This is your go-to backup so you don’t dip into the super special emergency savings. That’s in case all goes wrong and you have no rainy day savings. This is the account you can touch if you are desperate. You can be moving to a new place and need a deposit or having a car emergency. Last resort things.

Fight with the bank about your lowering your interest payment to be 0.01% or as small as possible. If they don’t offer that, look into another bank. It makes a huge difference when you calculate how much money they can be taking away from you in the long run.

Still don’t touch it and watch it grow. You’ll be amazed at how you feel with money consistently in your account that you don’t spend. The more it grows the less it also makes you want to spend. So it benefits you psychologically in many ways in the end.

The other savings half is optional. However, it’s highly suggested to use it to invest. If you have no idea what investing means or is that’s fine. It’s very broad so let’s break it down as a second rule:

2. Invest 

Still hanging in there?

Firstly, invest in what you know not what your friends know.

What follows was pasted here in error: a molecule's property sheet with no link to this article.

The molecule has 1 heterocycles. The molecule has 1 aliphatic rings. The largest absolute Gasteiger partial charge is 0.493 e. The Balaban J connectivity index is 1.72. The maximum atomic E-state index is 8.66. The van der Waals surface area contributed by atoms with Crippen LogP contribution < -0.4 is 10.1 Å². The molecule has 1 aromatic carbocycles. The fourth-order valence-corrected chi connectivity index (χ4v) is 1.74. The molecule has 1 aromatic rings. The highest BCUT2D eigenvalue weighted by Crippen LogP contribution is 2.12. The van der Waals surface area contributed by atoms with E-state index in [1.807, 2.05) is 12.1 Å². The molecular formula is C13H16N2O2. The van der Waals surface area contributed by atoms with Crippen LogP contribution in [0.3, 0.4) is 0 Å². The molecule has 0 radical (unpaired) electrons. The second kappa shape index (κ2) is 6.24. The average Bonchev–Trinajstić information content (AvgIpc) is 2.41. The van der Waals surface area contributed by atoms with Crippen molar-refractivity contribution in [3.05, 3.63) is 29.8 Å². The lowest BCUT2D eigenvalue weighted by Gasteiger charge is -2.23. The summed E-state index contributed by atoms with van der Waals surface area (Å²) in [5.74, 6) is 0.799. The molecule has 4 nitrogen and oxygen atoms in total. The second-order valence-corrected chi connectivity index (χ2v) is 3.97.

You can invest in anything. It could be interests, hobbies, anything personal. If you know intimately what you’re investing in you’re less likely to lose money. 

Investing is a way to have your money work for you without you really doing much work. 

Pick an interest, any interest. I personally am interested in gold, silver, and real estate. They’re really intriguing to me how rates stay the same but currency fluctuates–a whole boring lesson I won’t get into much detail. But for you it could be very different. Always educate yourself on investments. Knowing them inside and out will put you ahead of where you were before.

The most important thing you can invest in is yourself. 

If you work in computers and say you want to take a computer course to excel at your job that’s great. The biggest return is in yourself especially in improving education to make more money an hour. You can buy a book, attend a class, listen to podcasts, earn a degree, or just find any way to develop your skills!

For business owners taking a bookkeeping class and writing it off toward your expenses–the IRS will say that’s fine. 

If you take a skydiving class and try to write it off saying you need it to build confidence–the IRS will not like it.

Using this optional aside money can include investing toward a vacation. Time away puts you in a better state to work back at it with a new perspective. 

For those who are wary of investing and not sure how to take the leap even after all this, don’t worry. Just keep saving the money you would invest with the rest of your funds in the bank.